strategy+business Winter 2013 : Page 16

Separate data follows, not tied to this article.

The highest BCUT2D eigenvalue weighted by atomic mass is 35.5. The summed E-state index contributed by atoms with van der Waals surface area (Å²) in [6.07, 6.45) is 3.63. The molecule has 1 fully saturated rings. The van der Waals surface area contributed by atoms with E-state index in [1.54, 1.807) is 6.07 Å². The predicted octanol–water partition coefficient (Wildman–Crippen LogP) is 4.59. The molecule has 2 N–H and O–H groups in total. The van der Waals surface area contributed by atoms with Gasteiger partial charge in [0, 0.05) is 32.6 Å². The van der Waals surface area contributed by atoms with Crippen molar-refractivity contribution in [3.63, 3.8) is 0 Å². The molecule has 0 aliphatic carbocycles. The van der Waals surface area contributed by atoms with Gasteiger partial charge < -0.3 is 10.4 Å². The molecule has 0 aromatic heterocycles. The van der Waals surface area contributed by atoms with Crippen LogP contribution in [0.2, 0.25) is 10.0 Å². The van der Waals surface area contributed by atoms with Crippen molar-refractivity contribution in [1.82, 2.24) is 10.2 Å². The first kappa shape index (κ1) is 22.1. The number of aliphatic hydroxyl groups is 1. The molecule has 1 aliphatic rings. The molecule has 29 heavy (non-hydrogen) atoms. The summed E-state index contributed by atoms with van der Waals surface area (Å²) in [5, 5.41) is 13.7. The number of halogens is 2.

16 Also contributing to this article were Booz & Company partner Joseph Van den Berg and senior associates Art Davidson and Jag Mukherjee. Network automation and utility efficiency. Grid digitization im-strategy+business issue 73 leading ideas leading ideas Smarter Is Better The obstacles are numerous, but given the possibilities this technolo-gy offers, the widespread implemen-tation of the digital grid should be an imperative for utilities in the United States and around the world. Here’s a look at what could happen. Reliability. With a digital grid in place, power companies would no longer have to wait for customers to call in and report a loss of service. The utility could immediately dis-patch service crews to restore power whenever and wherever the network infrastructure detected an outage. This would also avoid the costly and time-consuming process of sending restoration crews into the field to pa-trol power lines in search of trouble spots. At the same time, notifica-tions would automatically go out to customers through the Web and so-cial media, followed by progress re-ports with time estimates for power restoration. This is one of the first digital grid technologies being de-ployed today, though it is still limit-ed in scope. Digital technologies also hold the promise of preventing outages. Over time, utilities will implement self-healing capabilities that reduce the frequency, scope, and duration of power loss. Sensing mechanisms in the network will sniff out trouble before it can cause an outage, en-abling the power company to act. Pricing. Digitized electric net-works will give customers the infor-mation they need to manage their power consumption and cut their electric bills. The system tells cus-tomers how much power they’re us-ing at various times of the day, and how much electricity costs at each time interval. This information re-veals opportunities to save money by shifting more power usage to the hours when rates are lower. Al-though few consumers relish the prospect of turning on the dish-washer at 3:00 a.m., home automa-tion technology eventually will take over the chore of managing power consumption for optimal pricing. And as more people spread out their consumption, price spikes at times of peak demand could stabilize. Supply–demand integration. Digitization turns traditional one-way power distribution channels into two-way streets. Today, most electricity is generated at a utility’s power plant and sent over the grid to customers. That will change as new technologies enable power to flow back into the grid from alternative energy sources. Customers who install solar panels on their roof or erect a wind-mill on their property can offset electricity costs by selling some pow-er back to the utility. At times of heavy demand, customers with on-site power-generating capabilities can also save by switching to their own power source, in response to a warning signal from the utility that rates are peaking. Product and service innovation. proves operating efficiency at utili-ties. Smart meters are already reducing the need to send techni-cians out for routine matters such as service activations and shutoffs, and, of course, meter reading. As utilities become more efficient, they can re-spond faster to customer needs. Greater efficiency can also slow the rise of electricity costs over the long term. As electric grids become smart-er and more efficient, utilities won’t need to spend as much money on improvements to infrastructure and other projects that require significant capital investment. Cost reductions for the power companies mean cus-tomers won’t see rate increases in their bills that are meant to recoup expenditures for the utilities. There are many shoulds and coulds when it comes to the digital grid. But in the end, it will take commitment and investment by the utilities to turn this vision of a more energy-efficient and cost-effective future into reality. + Reprint No. 00201 The interactive capabilities of intel-ligent electric networks open the door to a wide range of new prod-ucts and services that will help cus-tomers use electricity in new ways. The relationship that now ties cus-tomers to utility companies will be-come more open, encompassing a range of vendors that will provide hardware, software, and services for the digital grid. These offerings will help consumers understand their electricity use and capitalize on digi-tization to squeeze more value from the wattage they consume. Don Dawson is a partner in Booz & Company’s digital business and technology (DBT) practice, and leads the firm’s energy, chemicals, and utilities DBT practice in North America. He is based in Dallas. Earl Simpkins is a partner with Booz & Company’s energy, chemicals, and utilities practice, and is based in Dallas. Josh Stillman is a senior associate in Booz & Company’s energy, chemicals, and utilities practice, and is based in Dallas.

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